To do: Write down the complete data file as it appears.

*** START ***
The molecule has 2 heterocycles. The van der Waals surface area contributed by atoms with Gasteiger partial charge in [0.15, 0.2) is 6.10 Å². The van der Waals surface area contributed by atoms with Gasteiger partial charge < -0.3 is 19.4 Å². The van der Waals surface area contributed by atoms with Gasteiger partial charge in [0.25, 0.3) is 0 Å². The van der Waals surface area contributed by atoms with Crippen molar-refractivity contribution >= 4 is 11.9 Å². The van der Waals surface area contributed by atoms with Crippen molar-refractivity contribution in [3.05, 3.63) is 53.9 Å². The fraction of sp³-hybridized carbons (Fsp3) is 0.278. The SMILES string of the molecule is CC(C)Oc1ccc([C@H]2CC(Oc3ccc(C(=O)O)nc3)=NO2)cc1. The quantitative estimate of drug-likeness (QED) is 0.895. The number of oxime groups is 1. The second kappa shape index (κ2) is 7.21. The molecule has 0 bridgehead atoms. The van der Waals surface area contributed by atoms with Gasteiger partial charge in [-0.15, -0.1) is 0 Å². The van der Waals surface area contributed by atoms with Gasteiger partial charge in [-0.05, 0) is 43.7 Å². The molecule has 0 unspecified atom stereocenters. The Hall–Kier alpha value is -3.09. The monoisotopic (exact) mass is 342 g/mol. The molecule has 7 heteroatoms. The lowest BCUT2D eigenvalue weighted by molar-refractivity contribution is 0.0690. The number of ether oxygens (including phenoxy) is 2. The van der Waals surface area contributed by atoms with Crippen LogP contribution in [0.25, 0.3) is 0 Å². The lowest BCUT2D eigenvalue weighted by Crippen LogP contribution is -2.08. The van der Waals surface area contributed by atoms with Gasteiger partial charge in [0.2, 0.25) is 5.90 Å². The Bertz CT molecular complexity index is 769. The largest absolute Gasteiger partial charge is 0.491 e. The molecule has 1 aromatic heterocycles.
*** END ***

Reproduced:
The molecule has 2 heterocycles. The van der Waals surface area contributed by atoms with Gasteiger partial charge in [0.15, 0.2) is 6.10 Å². The van der Waals surface area contributed by atoms with Gasteiger partial charge < -0.3 is 19.4 Å². The van der Waals surface area contributed by atoms with Gasteiger partial charge in [0.25, 0.3) is 0 Å². The van der Waals surface area contributed by atoms with Crippen molar-refractivity contribution >= 4 is 11.9 Å². The van der Waals surface area contributed by atoms with Crippen molar-refractivity contribution in [3.05, 3.63) is 53.9 Å². The fraction of sp³-hybridized carbons (Fsp3) is 0.278. The SMILES string of the molecule is CC(C)Oc1ccc([C@H]2CC(Oc3ccc(C(=O)O)nc3)=NO2)cc1. The quantitative estimate of drug-likeness (QED) is 0.895. The number of oxime groups is 1. The second kappa shape index (κ2) is 7.21. The molecule has 0 bridgehead atoms. The van der Waals surface area contributed by atoms with Gasteiger partial charge in [-0.15, -0.1) is 0 Å². The van der Waals surface area contributed by atoms with Gasteiger partial charge in [-0.05, 0) is 43.7 Å². The molecule has 0 unspecified atom stereocenters. The Hall–Kier alpha value is -3.09. The monoisotopic (exact) mass is 342 g/mol. The molecule has 7 heteroatoms. The lowest BCUT2D eigenvalue weighted by molar-refractivity contribution is 0.0690. The number of ether oxygens (including phenoxy) is 2. The van der Waals surface area contributed by atoms with Crippen LogP contribution in [0.25, 0.3) is 0 Å². The lowest BCUT2D eigenvalue weighted by Crippen LogP contribution is -2.08. The van der Waals surface area contributed by atoms with Gasteiger partial charge in [0.2, 0.25) is 5.90 Å². The Bertz CT molecular complexity index is 769. The largest absolute Gasteiger partial charge is 0.491 e. The molecule has 1 aromatic heterocycles.